Tourist Attractions

A country with a significant tourist potential, Côte d’Ivoire gives you the desire to travel in order to discover this astonishing part of Africa whose richness is often ignored.

Côte d’Ivoire offers a wide range of tourist attractions, including some interesting things to see in Abidjan or within a narrow radius, satisfying the most eclectic tastes.

The ‘Guide du Routard’ (Globetrotter’s Guide) describes Côte d’Ivoire as follows:

‘Seen from an aircraft, Côte d’Ivoire is a little like an artist’s pallet: a big splash of ecolo-green to represent the density of the forest, a dash of white for its coastal belt, straw-coloured streaks for the Mandinka and Senoufou savannahs, with a touch of brown for the hilly areas, ochre ribbons for the laterite roads and gray for asphalt, blue for its lakes...

‘Seen from the ground, we are immediately struck by its socio-cultural, economic and architectural contrasts.  Between the ultra-modernity even futuristic style of some Abidjan neighbourhoods, the neo-classicism of Yamoussoukro and the traditional housing of remote villages, like those of the Yacouba territory of the Man region or the Senoufou territory around Korhogo, there is a chasm!!
‘In Côte d’Ivoire, there is something to satisfy everyone’s interests: leisure, fishing, photogenic landscapes and ethnological, artisanal or agricultural discoveries...’

  • Abidjan: Cocody Market; Museum of Civilisations…
  • Grand-Bassam: Old Bassam (the colonial district); the beach
  • amoussoukro: The Basilica of Our Lady of Peace; The Crocodile Lake surrounding Presidential Palace;
  • Safaris and nature reserves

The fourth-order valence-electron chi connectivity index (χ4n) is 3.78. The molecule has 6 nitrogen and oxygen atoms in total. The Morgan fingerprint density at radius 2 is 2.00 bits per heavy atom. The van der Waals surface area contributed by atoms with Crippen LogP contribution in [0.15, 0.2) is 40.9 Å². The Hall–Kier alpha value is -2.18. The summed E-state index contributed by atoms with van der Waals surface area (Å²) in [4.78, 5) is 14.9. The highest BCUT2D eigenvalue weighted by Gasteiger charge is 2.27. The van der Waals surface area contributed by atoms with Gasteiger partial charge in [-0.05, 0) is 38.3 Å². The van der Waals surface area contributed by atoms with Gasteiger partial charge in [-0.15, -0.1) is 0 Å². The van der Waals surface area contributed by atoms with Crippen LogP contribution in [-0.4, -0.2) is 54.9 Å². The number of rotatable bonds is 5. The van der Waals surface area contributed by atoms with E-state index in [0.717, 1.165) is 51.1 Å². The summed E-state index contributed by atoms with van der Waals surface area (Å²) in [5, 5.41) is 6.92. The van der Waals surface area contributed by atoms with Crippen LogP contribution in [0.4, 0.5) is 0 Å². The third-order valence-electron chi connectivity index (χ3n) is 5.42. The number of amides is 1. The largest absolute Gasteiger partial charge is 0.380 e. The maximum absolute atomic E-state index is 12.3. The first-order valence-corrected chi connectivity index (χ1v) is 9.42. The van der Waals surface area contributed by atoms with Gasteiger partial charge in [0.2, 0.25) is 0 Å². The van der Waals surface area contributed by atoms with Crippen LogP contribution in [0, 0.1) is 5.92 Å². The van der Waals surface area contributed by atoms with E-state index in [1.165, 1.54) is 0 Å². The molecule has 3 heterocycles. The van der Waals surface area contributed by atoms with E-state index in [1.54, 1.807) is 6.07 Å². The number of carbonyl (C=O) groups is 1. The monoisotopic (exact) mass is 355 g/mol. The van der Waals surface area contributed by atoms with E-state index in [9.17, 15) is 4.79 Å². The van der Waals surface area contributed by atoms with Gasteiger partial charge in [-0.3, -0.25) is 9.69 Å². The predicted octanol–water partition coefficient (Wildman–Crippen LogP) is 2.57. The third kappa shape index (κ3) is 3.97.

Several travel agencies organise guided tours from a few hours to several days. For travel outside Abidjan, there are several possible options:

  • Coach
  • Water bus:
    • To reach coastal destinations such as Grand Bassam, Assinie…
    • Or to organise group excursions to Billionaires’ Bay or Boulay Island (in Abidjan). For information, contact SOTRA : 01 07 58 65
  • Taxi: Hiring a taxi for a full day to travel to Grand Bassam (40 Km from Abidjan) and return costs an average of CFAF 45,000.
  • Plane: to reach towns like Yamoussoukro (240 Km from Abidjan)

For further information contact:

Côte d’Ivoire Tourisme

Place de la République
Immeuble (ex)-EECI
01 P.O.Box 8538 ABIDJAN 01
Tel: +225 20 25 16 00
Fax: +225 20 32 03 88

Eclectic Abidjan

Abidjan is, above all, the Plateau district, the business centre combining modernity and simplicity, where it is not unusual among all the modern buildings to see workers coming to relax at lunchtime under trees by playing draughts and awale. It is also possible to visit the Museum of Civilisations.